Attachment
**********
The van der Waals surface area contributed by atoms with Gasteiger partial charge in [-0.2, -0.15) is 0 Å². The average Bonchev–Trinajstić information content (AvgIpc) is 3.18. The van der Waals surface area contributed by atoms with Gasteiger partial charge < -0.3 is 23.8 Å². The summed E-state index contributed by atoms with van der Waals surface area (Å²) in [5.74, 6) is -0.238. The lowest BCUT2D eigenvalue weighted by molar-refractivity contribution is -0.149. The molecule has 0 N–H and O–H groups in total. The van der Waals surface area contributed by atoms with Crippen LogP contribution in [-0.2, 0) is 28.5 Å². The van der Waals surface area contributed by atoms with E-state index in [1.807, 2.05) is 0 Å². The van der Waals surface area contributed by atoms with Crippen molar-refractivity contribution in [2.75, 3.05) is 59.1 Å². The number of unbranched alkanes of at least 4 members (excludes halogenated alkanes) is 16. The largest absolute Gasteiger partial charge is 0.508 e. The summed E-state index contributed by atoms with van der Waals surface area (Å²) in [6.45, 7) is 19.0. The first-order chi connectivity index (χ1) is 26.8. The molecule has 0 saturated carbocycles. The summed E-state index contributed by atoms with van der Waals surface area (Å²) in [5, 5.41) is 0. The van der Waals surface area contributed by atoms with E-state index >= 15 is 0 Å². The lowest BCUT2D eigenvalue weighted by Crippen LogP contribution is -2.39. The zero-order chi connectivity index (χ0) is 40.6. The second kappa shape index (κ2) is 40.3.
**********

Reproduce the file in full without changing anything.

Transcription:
The van der Waals surface area contributed by atoms with Gasteiger partial charge in [-0.2, -0.15) is 0 Å². The average Bonchev–Trinajstić information content (AvgIpc) is 3.18. The van der Waals surface area contributed by atoms with Gasteiger partial charge < -0.3 is 23.8 Å². The summed E-state index contributed by atoms with van der Waals surface area (Å²) in [5.74, 6) is -0.238. The lowest BCUT2D eigenvalue weighted by molar-refractivity contribution is -0.149. The molecule has 0 N–H and O–H groups in total. The van der Waals surface area contributed by atoms with Crippen LogP contribution in [-0.2, 0) is 28.5 Å². The van der Waals surface area contributed by atoms with E-state index in [1.807, 2.05) is 0 Å². The van der Waals surface area contributed by atoms with Crippen molar-refractivity contribution in [2.75, 3.05) is 59.1 Å². The number of unbranched alkanes of at least 4 members (excludes halogenated alkanes) is 16. The largest absolute Gasteiger partial charge is 0.508 e. The summed E-state index contributed by atoms with van der Waals surface area (Å²) in [6.45, 7) is 19.0. The first-order chi connectivity index (χ1) is 26.8. The molecule has 0 saturated carbocycles. The summed E-state index contributed by atoms with van der Waals surface area (Å²) in [5, 5.41) is 0. The van der Waals surface area contributed by atoms with E-state index >= 15 is 0 Å². The lowest BCUT2D eigenvalue weighted by Crippen LogP contribution is -2.39. The zero-order chi connectivity index (χ0) is 40.6. The second kappa shape index (κ2) is 40.3.